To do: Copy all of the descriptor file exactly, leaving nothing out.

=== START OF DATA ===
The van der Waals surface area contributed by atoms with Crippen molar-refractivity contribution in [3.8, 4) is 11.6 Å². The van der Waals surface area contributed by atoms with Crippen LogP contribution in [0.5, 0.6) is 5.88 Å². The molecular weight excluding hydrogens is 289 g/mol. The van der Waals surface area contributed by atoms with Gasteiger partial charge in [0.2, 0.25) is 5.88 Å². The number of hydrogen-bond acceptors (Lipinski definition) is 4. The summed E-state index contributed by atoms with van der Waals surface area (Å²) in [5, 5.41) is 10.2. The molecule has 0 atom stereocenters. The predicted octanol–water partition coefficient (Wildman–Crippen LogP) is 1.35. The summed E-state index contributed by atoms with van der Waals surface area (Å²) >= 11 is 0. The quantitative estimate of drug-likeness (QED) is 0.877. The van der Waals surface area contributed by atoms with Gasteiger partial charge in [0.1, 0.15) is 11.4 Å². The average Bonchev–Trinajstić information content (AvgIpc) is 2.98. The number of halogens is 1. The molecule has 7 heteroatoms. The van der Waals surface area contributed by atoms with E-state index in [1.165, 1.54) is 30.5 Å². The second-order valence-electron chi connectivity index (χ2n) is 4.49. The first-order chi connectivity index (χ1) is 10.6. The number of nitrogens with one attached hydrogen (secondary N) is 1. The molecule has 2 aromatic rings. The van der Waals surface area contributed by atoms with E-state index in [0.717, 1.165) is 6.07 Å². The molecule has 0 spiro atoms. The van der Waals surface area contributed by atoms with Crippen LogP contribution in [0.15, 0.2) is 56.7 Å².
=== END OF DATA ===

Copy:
The van der Waals surface area contributed by atoms with Crippen molar-refractivity contribution in [3.8, 4) is 11.6 Å². The van der Waals surface area contributed by atoms with Crippen LogP contribution in [0.5, 0.6) is 5.88 Å². The molecular weight excluding hydrogens is 289 g/mol. The van der Waals surface area contributed by atoms with Gasteiger partial charge in [0.2, 0.25) is 5.88 Å². The number of hydrogen-bond acceptors (Lipinski definition) is 4. The summed E-state index contributed by atoms with van der Waals surface area (Å²) in [5, 5.41) is 10.2. The molecule has 0 atom stereocenters. The predicted octanol–water partition coefficient (Wildman–Crippen LogP) is 1.35. The summed E-state index contributed by atoms with van der Waals surface area (Å²) >= 11 is 0. The quantitative estimate of drug-likeness (QED) is 0.877. The van der Waals surface area contributed by atoms with Gasteiger partial charge in [0.1, 0.15) is 11.4 Å². The average Bonchev–Trinajstić information content (AvgIpc) is 2.98. The number of halogens is 1. The molecule has 7 heteroatoms. The van der Waals surface area contributed by atoms with E-state index in [1.165, 1.54) is 30.5 Å². The second-order valence-electron chi connectivity index (χ2n) is 4.49. The first-order chi connectivity index (χ1) is 10.6. The number of nitrogens with one attached hydrogen (secondary N) is 1. The molecule has 2 aromatic rings. The van der Waals surface area contributed by atoms with E-state index in [0.717, 1.165) is 6.07 Å². The molecule has 0 spiro atoms. The van der Waals surface area contributed by atoms with Crippen LogP contribution in [0.15, 0.2) is 56.7 Å².